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HSH Yacht Articles

Ugrading your boat

By

Jeremy R. Hood

See also the article: Preparing to sell your boat

We all do it. Buy a house, car or boat and then want to add extras to it. Part of the reason is to customize it and make it ours. But we also add toys that we just want to have. And in adding these things we figure that we are adding value. Well, as with your house or car, what you add and how you do it will determine whether you do add value or not. In fact it is easy to spend money on a boat only to devalue it, so you need to carefully consider any major ďupgradesĒ before you embark upon them!

What follows is my advice on how to add value when you add equipment to a boat. And because it is possible to add items and decrease the value, I have included my advice on what I have found to decrease the value of a boat.

My advice on how to add equipment and value to your boat

  1. Donít add cheap stuff!

    If you want to add equipment and at the same time, add value, donít pick cheap stuff. It may work fine but it probably wonít last as well as good quality equipment and it certainly wonít make your boat more valuable. When you come to sell, buyers will be more impressed with known brands. For example a Kenwood or Icom Single-sideband radio is more valuable at the time of resale than the cheaper SGC radio. The same applies to other equipment. You may save money by buying less familiar brands but it will come back to bite you when you are ready to sell. Air conditioning is a good example. You can add a Coleman RV unit to get air conditioning but it wonít add to a boats value. Properly installed marine a/c will.

  2. Install it well!

    Even good equipment can devalue a boat if it is installed badly. Any installation should, ideally, appear to have been installed by the manufacturer. Woodwork should match in design, color, and finish. Electrical wiring should be bundled, terminated and routed, if possible, as if it were part of the original boat. If you have to cut holes in the fiberglass or bulkheads make sure they are neatly cut, appropriately level and sealed if necessary. Remember you are on a boat: equipment needs to be ruggedly secured but in undertaking the installation you must not compromise the integrity of the vessels construction. Donít cut large holes in structural items such as bulkheads or stringers. Fit marine grade fittings especially on those below the waterline. Make sure wiring is correctly sized and run to an appropriately sized breaker. And, finally, make sure the installation looks good and in keeping with the rest of the boat.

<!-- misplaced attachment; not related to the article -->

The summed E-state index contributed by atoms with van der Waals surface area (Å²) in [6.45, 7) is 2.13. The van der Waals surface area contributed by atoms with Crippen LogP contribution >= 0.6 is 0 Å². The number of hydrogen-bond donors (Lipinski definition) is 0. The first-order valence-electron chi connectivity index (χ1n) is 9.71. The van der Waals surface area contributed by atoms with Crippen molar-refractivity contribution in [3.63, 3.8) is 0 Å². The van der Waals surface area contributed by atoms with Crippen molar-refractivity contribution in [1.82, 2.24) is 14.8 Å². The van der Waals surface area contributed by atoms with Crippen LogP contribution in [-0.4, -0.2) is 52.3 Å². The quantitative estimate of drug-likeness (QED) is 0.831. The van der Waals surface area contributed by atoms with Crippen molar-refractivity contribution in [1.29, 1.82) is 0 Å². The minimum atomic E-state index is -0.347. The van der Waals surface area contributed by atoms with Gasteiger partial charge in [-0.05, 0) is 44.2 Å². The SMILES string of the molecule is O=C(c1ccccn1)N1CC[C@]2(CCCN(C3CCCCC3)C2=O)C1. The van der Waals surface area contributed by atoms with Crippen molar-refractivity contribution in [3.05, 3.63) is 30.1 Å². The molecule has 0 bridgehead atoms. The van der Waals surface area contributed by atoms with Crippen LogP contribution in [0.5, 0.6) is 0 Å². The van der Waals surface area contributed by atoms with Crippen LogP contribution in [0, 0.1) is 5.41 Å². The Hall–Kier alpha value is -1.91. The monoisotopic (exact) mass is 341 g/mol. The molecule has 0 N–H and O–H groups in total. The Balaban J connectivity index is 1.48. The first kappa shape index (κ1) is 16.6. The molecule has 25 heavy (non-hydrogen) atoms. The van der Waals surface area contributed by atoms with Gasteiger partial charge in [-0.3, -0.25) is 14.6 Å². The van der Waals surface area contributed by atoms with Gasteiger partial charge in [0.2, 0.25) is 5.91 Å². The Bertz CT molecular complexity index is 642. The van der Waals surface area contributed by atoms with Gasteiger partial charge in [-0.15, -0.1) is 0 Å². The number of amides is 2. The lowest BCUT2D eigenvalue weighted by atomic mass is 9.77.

3. Add only appropriate equipment

    You will not add value to a boat, and you may decrease the value, by adding the wrong items however high-quality the equipment and however well done the installation. All boats are designed for a particular type of use whether it is for inshore or offshore, fresh water or salt water, for sailing or fishing or going fast. Adding equipment that does not complement the intended use of the vessel will not add value. Donít add stabilizers to a small inshore power boat or a wind-vane steering system to a Catalina 30. Added equipment only adds value when it will be desirable to a future owner. Before you go ahead with adding expensive items check to see if other similar boats have the type of item you are thinking of adding.

  4. Electronics